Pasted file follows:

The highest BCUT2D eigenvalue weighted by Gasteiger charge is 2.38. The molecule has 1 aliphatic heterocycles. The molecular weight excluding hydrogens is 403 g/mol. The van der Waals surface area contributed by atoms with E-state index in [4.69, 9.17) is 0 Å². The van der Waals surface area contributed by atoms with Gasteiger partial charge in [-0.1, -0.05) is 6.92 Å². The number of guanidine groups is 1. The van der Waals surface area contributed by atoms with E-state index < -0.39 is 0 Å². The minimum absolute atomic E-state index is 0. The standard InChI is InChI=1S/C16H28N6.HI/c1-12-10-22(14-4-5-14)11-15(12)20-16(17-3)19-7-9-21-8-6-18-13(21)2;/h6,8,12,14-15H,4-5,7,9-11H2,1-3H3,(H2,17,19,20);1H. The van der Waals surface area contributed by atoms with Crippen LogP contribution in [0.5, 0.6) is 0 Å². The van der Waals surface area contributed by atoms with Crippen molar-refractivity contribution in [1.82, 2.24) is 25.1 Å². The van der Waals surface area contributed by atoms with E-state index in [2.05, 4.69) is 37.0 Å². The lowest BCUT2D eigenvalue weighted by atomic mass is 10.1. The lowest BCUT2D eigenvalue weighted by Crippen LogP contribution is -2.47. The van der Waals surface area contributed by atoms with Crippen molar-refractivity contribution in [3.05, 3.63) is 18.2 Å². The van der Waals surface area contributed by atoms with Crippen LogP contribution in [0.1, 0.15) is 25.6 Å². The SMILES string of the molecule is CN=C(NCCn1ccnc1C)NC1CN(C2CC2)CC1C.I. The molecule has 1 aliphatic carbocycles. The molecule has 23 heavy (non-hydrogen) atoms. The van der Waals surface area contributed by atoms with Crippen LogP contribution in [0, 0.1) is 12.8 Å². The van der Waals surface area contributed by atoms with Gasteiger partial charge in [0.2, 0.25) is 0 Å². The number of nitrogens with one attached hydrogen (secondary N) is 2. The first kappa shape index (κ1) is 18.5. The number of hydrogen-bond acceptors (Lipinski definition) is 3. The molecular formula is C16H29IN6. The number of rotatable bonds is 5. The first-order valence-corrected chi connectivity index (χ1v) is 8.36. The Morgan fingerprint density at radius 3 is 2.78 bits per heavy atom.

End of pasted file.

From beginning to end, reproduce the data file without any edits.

The highest BCUT2D eigenvalue weighted by Gasteiger charge is 2.38. The molecule has 1 aliphatic heterocycles. The molecular weight excluding hydrogens is 403 g/mol. The van der Waals surface area contributed by atoms with E-state index in [4.69, 9.17) is 0 Å². The van der Waals surface area contributed by atoms with Gasteiger partial charge in [-0.1, -0.05) is 6.92 Å². The number of guanidine groups is 1. The van der Waals surface area contributed by atoms with E-state index < -0.39 is 0 Å². The minimum absolute atomic E-state index is 0. The standard InChI is InChI=1S/C16H28N6.HI/c1-12-10-22(14-4-5-14)11-15(12)20-16(17-3)19-7-9-21-8-6-18-13(21)2;/h6,8,12,14-15H,4-5,7,9-11H2,1-3H3,(H2,17,19,20);1H. The van der Waals surface area contributed by atoms with Crippen LogP contribution in [0.5, 0.6) is 0 Å². The van der Waals surface area contributed by atoms with Crippen molar-refractivity contribution in [1.82, 2.24) is 25.1 Å². The van der Waals surface area contributed by atoms with E-state index in [2.05, 4.69) is 37.0 Å². The lowest BCUT2D eigenvalue weighted by atomic mass is 10.1. The lowest BCUT2D eigenvalue weighted by Crippen LogP contribution is -2.47. The van der Waals surface area contributed by atoms with Crippen molar-refractivity contribution in [3.05, 3.63) is 18.2 Å². The van der Waals surface area contributed by atoms with Crippen LogP contribution in [0.1, 0.15) is 25.6 Å². The SMILES string of the molecule is CN=C(NCCn1ccnc1C)NC1CN(C2CC2)CC1C.I. The molecule has 1 aliphatic carbocycles. The molecule has 23 heavy (non-hydrogen) atoms. The van der Waals surface area contributed by atoms with Crippen LogP contribution in [0, 0.1) is 12.8 Å². The van der Waals surface area contributed by atoms with Gasteiger partial charge in [0.2, 0.25) is 0 Å². The number of nitrogens with one attached hydrogen (secondary N) is 2. The first kappa shape index (κ1) is 18.5. The number of hydrogen-bond acceptors (Lipinski definition) is 3. The molecular formula is C16H29IN6. The number of rotatable bonds is 5. The first-order valence-corrected chi connectivity index (χ1v) is 8.36. The Morgan fingerprint density at radius 3 is 2.78 bits per heavy atom.